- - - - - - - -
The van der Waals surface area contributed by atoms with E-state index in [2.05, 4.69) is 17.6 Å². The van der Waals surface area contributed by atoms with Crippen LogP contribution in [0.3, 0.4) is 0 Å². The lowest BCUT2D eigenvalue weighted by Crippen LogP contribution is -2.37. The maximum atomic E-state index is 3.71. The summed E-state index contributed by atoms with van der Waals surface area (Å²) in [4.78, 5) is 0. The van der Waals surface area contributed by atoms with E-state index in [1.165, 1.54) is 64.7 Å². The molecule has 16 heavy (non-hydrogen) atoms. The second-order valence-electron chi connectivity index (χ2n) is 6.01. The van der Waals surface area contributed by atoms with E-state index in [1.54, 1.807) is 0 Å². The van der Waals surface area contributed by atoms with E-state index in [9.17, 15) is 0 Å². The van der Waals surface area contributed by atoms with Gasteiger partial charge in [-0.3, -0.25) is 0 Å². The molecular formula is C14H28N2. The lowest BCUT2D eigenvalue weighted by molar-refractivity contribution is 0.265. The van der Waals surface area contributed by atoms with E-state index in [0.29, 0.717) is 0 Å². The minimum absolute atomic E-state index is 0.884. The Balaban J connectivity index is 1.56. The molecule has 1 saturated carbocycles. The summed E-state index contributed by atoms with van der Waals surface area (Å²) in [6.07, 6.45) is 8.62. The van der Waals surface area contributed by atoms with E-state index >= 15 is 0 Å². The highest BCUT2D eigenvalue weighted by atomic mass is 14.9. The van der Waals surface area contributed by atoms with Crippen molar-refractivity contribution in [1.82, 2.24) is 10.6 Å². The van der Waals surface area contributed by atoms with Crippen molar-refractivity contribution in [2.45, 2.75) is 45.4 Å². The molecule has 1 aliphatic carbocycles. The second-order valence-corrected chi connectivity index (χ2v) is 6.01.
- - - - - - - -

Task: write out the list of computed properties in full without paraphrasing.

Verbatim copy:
The van der Waals surface area contributed by atoms with E-state index in [2.05, 4.69) is 17.6 Å². The van der Waals surface area contributed by atoms with Crippen LogP contribution in [0.3, 0.4) is 0 Å². The lowest BCUT2D eigenvalue weighted by Crippen LogP contribution is -2.37. The maximum atomic E-state index is 3.71. The summed E-state index contributed by atoms with van der Waals surface area (Å²) in [4.78, 5) is 0. The van der Waals surface area contributed by atoms with E-state index in [1.165, 1.54) is 64.7 Å². The molecule has 16 heavy (non-hydrogen) atoms. The second-order valence-electron chi connectivity index (χ2n) is 6.01. The van der Waals surface area contributed by atoms with E-state index in [1.54, 1.807) is 0 Å². The van der Waals surface area contributed by atoms with E-state index in [9.17, 15) is 0 Å². The van der Waals surface area contributed by atoms with Gasteiger partial charge in [-0.3, -0.25) is 0 Å². The molecular formula is C14H28N2. The lowest BCUT2D eigenvalue weighted by molar-refractivity contribution is 0.265. The van der Waals surface area contributed by atoms with E-state index in [0.29, 0.717) is 0 Å². The minimum absolute atomic E-state index is 0.884. The Balaban J connectivity index is 1.56. The molecule has 1 saturated carbocycles. The summed E-state index contributed by atoms with van der Waals surface area (Å²) in [6.07, 6.45) is 8.62. The van der Waals surface area contributed by atoms with E-state index >= 15 is 0 Å². The highest BCUT2D eigenvalue weighted by atomic mass is 14.9. The van der Waals surface area contributed by atoms with Crippen molar-refractivity contribution in [1.82, 2.24) is 10.6 Å². The van der Waals surface area contributed by atoms with Crippen molar-refractivity contribution in [2.45, 2.75) is 45.4 Å². The molecule has 1 aliphatic carbocycles. The second-order valence-corrected chi connectivity index (χ2v) is 6.01.